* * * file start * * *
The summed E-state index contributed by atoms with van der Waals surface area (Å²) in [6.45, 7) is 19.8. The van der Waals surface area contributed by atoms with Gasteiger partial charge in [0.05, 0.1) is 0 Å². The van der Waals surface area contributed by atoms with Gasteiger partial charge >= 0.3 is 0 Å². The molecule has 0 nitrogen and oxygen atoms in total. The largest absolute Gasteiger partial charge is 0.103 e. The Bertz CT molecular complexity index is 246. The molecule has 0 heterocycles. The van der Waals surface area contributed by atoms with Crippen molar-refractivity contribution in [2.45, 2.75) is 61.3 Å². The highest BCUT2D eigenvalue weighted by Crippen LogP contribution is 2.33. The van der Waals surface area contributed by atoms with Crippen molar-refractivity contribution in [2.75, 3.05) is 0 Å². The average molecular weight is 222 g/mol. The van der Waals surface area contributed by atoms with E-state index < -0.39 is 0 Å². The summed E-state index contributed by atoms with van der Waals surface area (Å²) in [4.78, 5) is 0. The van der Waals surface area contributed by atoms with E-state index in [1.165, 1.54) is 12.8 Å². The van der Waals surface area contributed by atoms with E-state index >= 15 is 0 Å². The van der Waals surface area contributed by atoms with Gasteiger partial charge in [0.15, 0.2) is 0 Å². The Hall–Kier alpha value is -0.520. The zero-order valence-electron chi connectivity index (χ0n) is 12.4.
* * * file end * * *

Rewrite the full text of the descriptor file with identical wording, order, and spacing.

The summed E-state index contributed by atoms with van der Waals surface area (Å²) in [6.45, 7) is 19.8. The van der Waals surface area contributed by atoms with Gasteiger partial charge in [0.05, 0.1) is 0 Å². The van der Waals surface area contributed by atoms with Gasteiger partial charge >= 0.3 is 0 Å². The molecule has 0 nitrogen and oxygen atoms in total. The largest absolute Gasteiger partial charge is 0.103 e. The Bertz CT molecular complexity index is 246. The molecule has 0 heterocycles. The van der Waals surface area contributed by atoms with Crippen molar-refractivity contribution in [2.45, 2.75) is 61.3 Å². The highest BCUT2D eigenvalue weighted by Crippen LogP contribution is 2.33. The van der Waals surface area contributed by atoms with Crippen molar-refractivity contribution in [2.75, 3.05) is 0 Å². The average molecular weight is 222 g/mol. The van der Waals surface area contributed by atoms with E-state index < -0.39 is 0 Å². The summed E-state index contributed by atoms with van der Waals surface area (Å²) in [4.78, 5) is 0. The van der Waals surface area contributed by atoms with E-state index in [1.165, 1.54) is 12.8 Å². The van der Waals surface area contributed by atoms with E-state index >= 15 is 0 Å². The van der Waals surface area contributed by atoms with Gasteiger partial charge in [0.15, 0.2) is 0 Å². The Hall–Kier alpha value is -0.520. The zero-order valence-electron chi connectivity index (χ0n) is 12.4.